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To think that the infighting following the Brexit .......

(102 Posts)
girlinacoma Sun 26-Jun-16 08:59:40

Is going to cause far more harm then the vote itself?

The mudslinging, the accusations, families falling apart and no longer speaking.

It's happened, we're out. So what next?

Shall we all just sit here and weep and turn our hatred towards those that voted a different way?

We live in a great country and have so much to be proud of. Our amazingly diverse culture is often the envy of the rest of the world and the vote to leave will not change that, or at least it shouldn't if we don't let it.

Our every move is now being scrutinised by the rest of the world so can we please stop with the nastiness I'm looking at you remainers and focus our energies on coming together and moving forward?

CaptainCrunch Sun 26-Jun-16 09:01:43

We're not "out". The referendum result isn't binding and could turn out to be nothing but an expensive opinion poll.

scousesal Sun 26-Jun-16 09:02:55

Great post until you looked at remainers .

ApocalypseSlough Sun 26-Jun-16 09:04:43

It's worth being angsty now as there's a chance we could stay in. Once we're out, I agree, we'd just have to get on with it.

echt Sun 26-Jun-16 09:06:42

Coming together. Always the best way.

loonymoony Sun 26-Jun-16 09:10:47

can we please stop with the nastiness I'm looking at you remainers

A certain irony here.

lem73 Sun 26-Jun-16 09:13:38

Yes you're bang on. Leaving the EU is a fundamental change yet only a slight majority favouring it. If there was a strong public desire for it fine. But how can we move forward as a country when almost half the population are unhappy? Moreover we desperately need strong leadership from our politicians but both parties are busy in fighting. I despise David Caneron for disappearing at this crucial moment.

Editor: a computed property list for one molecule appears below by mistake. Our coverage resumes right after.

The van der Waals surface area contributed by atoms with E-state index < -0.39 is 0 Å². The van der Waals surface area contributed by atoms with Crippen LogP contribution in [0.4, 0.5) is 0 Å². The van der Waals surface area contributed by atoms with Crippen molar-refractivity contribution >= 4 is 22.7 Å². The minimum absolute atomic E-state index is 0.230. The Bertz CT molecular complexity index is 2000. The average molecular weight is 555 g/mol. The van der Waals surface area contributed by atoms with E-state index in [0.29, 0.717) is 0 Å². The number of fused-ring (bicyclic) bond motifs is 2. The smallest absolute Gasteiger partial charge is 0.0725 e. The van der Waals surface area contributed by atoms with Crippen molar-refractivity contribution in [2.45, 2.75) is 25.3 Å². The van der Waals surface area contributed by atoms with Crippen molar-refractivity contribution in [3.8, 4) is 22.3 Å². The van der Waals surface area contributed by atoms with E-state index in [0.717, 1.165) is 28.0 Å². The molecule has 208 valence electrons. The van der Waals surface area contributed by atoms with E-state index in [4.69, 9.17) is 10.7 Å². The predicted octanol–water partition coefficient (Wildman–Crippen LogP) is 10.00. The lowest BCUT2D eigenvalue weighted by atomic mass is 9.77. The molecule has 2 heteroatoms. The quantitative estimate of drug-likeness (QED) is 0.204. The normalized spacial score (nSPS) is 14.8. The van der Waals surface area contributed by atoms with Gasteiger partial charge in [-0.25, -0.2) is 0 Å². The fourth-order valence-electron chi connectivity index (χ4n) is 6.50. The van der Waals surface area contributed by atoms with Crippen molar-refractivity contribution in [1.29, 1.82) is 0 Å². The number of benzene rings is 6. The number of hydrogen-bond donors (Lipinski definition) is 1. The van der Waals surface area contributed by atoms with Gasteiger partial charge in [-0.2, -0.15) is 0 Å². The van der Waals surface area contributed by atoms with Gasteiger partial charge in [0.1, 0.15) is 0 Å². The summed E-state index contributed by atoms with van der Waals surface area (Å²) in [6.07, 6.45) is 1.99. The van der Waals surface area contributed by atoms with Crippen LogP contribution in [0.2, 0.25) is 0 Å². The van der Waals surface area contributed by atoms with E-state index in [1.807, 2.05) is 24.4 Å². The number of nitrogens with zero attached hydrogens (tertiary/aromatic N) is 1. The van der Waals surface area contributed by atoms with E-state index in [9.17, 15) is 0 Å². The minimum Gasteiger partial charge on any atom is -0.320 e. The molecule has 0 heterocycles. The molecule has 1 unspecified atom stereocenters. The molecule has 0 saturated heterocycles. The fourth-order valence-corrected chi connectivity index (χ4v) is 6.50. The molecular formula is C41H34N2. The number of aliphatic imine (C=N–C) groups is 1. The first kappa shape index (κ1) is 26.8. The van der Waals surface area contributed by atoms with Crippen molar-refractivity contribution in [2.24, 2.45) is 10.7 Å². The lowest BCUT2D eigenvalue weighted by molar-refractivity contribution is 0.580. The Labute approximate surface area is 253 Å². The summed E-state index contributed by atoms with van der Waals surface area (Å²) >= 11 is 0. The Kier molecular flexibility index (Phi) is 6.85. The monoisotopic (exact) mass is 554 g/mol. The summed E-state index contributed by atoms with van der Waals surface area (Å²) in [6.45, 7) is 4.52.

Saxie007 Sun 26-Jun-16 09:13:42

This isn't infighting. It panic about the political vacuum, lack of plan and destruction of our economy.

tiggytape Sun 26-Jun-16 09:14:05

YANBU - the infighting on both sides is dangerous and worrying.
Now is not the time for Cameron to throw his toys out of the pram, leave us with no leader who can enact anything and take his ball home. He took us into this - he has to see it through to a position resembling something (in medical terms) like critical but stable.

And now is not the time for the leader of the opposition to start tearing apart his own party leaving them so focused on each other they they cannot respond to EU events. We need a proper, united Labour party to be working on the task in hand.

With or without our input, the process of our exit is underway. Europe have no appetite to keep us now - none. Our limbo status is bad for their markets and our attempt to extend that for our own gains has infuriated them. They want us gone quickly and will have talks and start that process among themselves. That starts Tuesday in fact. They aren't sticking around to see if we're sure sure....really sure.

And no political party at all says they won't enact an exit. We will abide by the vote and GB will go. Of course millions are unhappy with the result. A straight yes/no answer often produces a nearly even split (as the Scottish Referendum did once and probably will do again) but it is one person, one vote and in that way a much fairer count than say First Past the Post where loads of votes don't count at all and yet the outcome still stands.